There’s a long-established practice adopted by facilities managers (FMs) working in various areas in carrying out planned and preventative maintenance (PPM) when on-site activities are at their lowest levels.
Perhaps the best example of this is the education sector, which typically plans PPM and major projects to be started at the close of term, with the summer break finding particular favour for the servicing of heating systems in preparation for falling temperatures during the autumn and early winter.
While this will be regarded as a ‘no brainer’ by FMs charged with maintaining the facilities of schools, colleges and universities around the UK, it’s less clear how well the message is understood by those working in other sectors.
Should planned maintenance include replacing the ageing heating systems, rather than patching it up for another year?
Those involved with the PPM of manufacturing facilities may well have the benefit of a two-week, or longer, shut down for the annual servicing of production equipment.
This also allows for the possibility of including the factory’s heating system to avoid potential disruption due to the issues that can emerge should systems develop problems caused by increased demand placing extra stress on components and causing them to fail or malfunction when the temperature drops.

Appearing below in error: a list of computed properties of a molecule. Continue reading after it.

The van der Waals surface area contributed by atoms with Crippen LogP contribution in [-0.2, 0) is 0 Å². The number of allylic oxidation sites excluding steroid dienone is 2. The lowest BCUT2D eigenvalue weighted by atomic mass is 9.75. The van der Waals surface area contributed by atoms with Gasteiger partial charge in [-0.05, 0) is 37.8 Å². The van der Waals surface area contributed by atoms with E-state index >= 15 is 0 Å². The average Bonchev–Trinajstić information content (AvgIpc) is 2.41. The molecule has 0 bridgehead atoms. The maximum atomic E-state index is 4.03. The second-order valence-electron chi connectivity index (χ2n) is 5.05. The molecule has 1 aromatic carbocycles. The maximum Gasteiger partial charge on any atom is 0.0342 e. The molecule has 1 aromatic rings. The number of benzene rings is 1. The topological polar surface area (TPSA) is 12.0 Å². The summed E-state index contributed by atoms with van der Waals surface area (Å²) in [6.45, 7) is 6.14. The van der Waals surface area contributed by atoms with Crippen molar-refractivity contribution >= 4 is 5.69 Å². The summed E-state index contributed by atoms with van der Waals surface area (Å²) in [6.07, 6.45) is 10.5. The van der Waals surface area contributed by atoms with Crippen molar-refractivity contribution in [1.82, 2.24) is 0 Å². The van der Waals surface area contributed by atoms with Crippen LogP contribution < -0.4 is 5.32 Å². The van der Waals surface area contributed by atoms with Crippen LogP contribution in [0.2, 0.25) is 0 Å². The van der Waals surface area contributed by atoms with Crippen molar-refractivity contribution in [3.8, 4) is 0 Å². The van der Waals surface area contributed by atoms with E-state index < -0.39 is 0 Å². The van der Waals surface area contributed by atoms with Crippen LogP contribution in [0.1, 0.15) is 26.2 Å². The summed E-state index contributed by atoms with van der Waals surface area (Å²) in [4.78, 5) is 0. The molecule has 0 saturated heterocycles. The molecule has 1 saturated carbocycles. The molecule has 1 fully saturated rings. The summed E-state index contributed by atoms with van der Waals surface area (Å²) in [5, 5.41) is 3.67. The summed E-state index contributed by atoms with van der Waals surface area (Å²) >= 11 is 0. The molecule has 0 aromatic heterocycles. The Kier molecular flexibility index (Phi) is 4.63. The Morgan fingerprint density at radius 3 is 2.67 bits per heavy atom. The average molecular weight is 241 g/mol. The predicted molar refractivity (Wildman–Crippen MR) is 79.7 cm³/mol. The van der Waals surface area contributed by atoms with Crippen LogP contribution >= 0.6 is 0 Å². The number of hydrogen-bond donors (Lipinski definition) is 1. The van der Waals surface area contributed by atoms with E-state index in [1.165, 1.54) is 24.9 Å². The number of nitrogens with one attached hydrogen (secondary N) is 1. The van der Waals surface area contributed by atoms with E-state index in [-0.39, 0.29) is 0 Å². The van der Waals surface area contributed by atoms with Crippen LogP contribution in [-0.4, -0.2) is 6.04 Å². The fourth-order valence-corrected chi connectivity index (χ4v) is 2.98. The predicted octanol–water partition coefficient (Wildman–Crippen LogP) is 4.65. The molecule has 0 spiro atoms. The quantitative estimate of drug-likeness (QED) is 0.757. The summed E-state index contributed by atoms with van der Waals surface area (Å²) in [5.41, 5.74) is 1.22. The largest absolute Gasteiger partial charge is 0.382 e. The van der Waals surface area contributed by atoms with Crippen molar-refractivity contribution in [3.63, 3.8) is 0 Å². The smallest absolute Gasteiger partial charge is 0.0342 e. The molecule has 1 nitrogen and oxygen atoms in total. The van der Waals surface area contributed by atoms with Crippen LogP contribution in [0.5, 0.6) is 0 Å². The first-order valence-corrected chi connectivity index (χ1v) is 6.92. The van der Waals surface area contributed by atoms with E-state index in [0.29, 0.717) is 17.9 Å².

One of aspects of heating systems to consider is that they are rarely required during the main summer months – something which has been seen by many during the hot weather of recent weeks – and any interruption due to servicing shut downs should therefore be minimal, even if these actions impact temporarily on hot water supply.
So if it’s not convenient for these to be serviced at the same time as other PPM projects it should be a relatively simple task to arrange another time within the summer window.
The other thing that could be factored in is whether this planned maintenance should include replacing the ageing heating systems, rather than patching it up for another year.
The argument for organisations looking at the possibility of adding a renewable system can assist with aims such as reducing carbon emissions, for example.
Systems have demonstrated how reliable they can be and how they can also reduce maintenance requirements and can deliver benefits to the business in terms of CSR and lower running costs, while delivering comfort levels for occupants.
While most renewable systems will require a greater initial expense, there are new ways of financing these and I know few FMs have been able to seriously consider renewables so perhaps we’ll explore this further in the future.
No doubt we’ve all heard reports of the issues faced by numerous organisations during the last winter, due to harsh weather conditions placing extra stress and strain on heating systems and the last thing any organisation wants is unnecessary disruption to its daily activities.
It’s therefore worth considering whether summertime servicing of heating systems can provide a simple means of avoiding issues during the winter months, allowing FMs and their colleagues to concentrate on other matters.